UChicago greatly expands coronavirus testing across South Side

UChicago greatly expands coronavirus testing across South Side

The COVID-19 testing area at University of Chicago Hospital. | Tyler LaRiviere/Sun-Times

University of Chicago Medicine is now conducting up to 1,000 coronavirus tests at a variety of sites.

University of Chicago Medicine is now conducting up to 1,000 coronavirus tests a day as the health system partners with other facilities to ramp up screening for the deadly virus.

An increase in supplies needed to administer the tests, most notably swabs, has allowed U. of C. to extend testing to anyone with mild symptoms consistent with the disease, falling in line with new guidance outlined by Gov. J.B. Pritzker on Thursday. The list of possible symptoms is wide-ranging and includes fever, coughing, sneezing, upper respiratory issues and diarrhea.

“We really expect that that should alone expand the number of folks who would be now eligible for testing,” Dr. Stephen Weber, U. of C.’s chief medical officer, said.

Patients at the U. of C.’s campus won’t have to pay for the testing. Those with health insurance will simply have their provider billed and won’t be subjected to co-pays, while uninsured patients will be tested for free.

However, the cost of testing at other facilities partnering with U. of C. will be left to those providers, said Brenda Battle, U. of C.’s chief diversity, inclusion and equity officer.In addition to testing at the University of Chicago Medical Center and Ingalls Memorial Hospital in Harvey, curbside screening is also starting at those facilities.

Testing is also being conducted by a growing list of partners that includes La Rabida Children’s Hospital, St. Anthony Hospital, St. Bernard Hospital, Palos Heights Hospital, ACCESS Community Health Network, Family Christian Health Center, Montgomery Place, Symphony South Shore and Villa at Windsor Park.

U. of C. has conducted around 200 daily tests have been conducted since March 15, with roughly 20% of patients testing positive for the novel coronavirus. Half of the daily tests conducted now will be reserved for health care workers, community partners and emergency room and hospitalized patients, while the rest will be available to symptomatic symptoms who make an appointment.

In a statement, Mayor Lori Lightfoot expanded U. of C.’s efforts to expand testing and help “level the racial inequity that has been tragically prevalent in COVID-19 cases.”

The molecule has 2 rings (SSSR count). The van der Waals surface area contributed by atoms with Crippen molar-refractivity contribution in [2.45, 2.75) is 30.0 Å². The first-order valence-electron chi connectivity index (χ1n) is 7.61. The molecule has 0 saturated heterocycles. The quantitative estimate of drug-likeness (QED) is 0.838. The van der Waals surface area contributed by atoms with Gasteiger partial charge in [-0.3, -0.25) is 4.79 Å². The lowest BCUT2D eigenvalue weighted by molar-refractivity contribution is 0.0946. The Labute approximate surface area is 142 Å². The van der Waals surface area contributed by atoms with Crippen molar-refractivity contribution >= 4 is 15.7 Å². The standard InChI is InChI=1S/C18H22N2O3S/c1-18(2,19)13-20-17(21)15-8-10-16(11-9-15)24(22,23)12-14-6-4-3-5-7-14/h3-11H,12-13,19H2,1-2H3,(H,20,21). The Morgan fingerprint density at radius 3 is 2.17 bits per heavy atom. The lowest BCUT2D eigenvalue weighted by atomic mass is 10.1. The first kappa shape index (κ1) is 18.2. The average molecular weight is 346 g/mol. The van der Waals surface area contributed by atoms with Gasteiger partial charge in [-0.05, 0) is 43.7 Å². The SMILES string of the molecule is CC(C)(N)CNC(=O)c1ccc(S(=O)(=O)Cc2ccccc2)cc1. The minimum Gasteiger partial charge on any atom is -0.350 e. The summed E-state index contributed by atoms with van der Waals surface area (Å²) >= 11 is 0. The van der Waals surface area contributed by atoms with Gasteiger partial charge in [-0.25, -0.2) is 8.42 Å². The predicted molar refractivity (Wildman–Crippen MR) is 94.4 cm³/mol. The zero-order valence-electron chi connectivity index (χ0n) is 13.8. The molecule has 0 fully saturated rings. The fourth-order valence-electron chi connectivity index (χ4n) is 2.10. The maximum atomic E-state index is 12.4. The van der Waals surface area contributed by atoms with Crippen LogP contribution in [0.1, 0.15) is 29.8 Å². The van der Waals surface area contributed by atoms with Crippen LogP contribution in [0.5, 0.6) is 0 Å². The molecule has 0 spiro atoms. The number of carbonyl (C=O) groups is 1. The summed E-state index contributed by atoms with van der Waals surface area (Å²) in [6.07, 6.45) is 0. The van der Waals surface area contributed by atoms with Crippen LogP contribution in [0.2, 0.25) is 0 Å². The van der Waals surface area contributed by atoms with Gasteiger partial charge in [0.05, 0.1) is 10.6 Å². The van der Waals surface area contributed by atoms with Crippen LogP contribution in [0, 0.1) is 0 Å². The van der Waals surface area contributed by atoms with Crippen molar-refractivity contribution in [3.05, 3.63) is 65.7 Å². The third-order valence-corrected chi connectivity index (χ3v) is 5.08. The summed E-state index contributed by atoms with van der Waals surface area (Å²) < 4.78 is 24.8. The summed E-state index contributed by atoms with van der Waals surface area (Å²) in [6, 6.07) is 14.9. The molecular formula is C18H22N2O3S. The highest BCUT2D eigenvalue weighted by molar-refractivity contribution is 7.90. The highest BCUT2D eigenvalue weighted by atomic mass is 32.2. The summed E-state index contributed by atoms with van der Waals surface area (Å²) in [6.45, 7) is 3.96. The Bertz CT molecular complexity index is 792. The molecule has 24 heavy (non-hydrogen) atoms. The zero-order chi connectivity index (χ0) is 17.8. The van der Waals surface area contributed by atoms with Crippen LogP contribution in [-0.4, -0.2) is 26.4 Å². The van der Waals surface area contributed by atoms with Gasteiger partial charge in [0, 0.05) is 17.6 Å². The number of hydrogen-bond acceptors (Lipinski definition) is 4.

“It’s because of efforts like these that we will flatten the curve of this virus, get our city back on track and ultimately re-emerge from this crisis stronger than we have ever been,” Lightfoot added.

The announcement from U. of C. came as Gov. J.B. Pritzker announced Thursday that the state had also bolstered its capacity to test for the coronavirus and said the state’s criteria for testing have been updated to include all patients showing signs of infection, even if they haven’t received a doctor’s order.

Last week, state officials took over two drive-thru sites that are being manned by members of the Illinois National Guard and were previously supported by the federal government. In addition to those sites on the Northwest Side and in McLean County, another drive-thru site opened this week at a vehicle emissions testing station in Markham.

Those three sites can now run a total of 1,800 tests a day, according to Pritzker, who said two more would soon be added.

Meanwhile, Pritzker said testing is also being expanded to federally qualified health centers across the state.

“We asked which of the over 300 centers would be interested in helping us expand testing. An overwhelming number of them were eager to help,” he added. “We now have sites coming online across Chicago, the collar counties, Peoria and in Southern Illinois, with many more centers expressing interest and working to get their operations up and running.”

At the same time, the Illinois Department of Public Health’s capacity to process those tests has also been bolstered. After complaining last week about the accuracy of five machines Thermo Fisher provided to the state to test specimens, Pritzker credited the Massachusetts-based company on Wednesday for addressing the issue.

“Those five machines that we had had concerns about are now up and running with reliable results. So reliable that as we ramp up over the next week, we’re estimating additional capacity of thousands more tests per day at our state labs, alone.”

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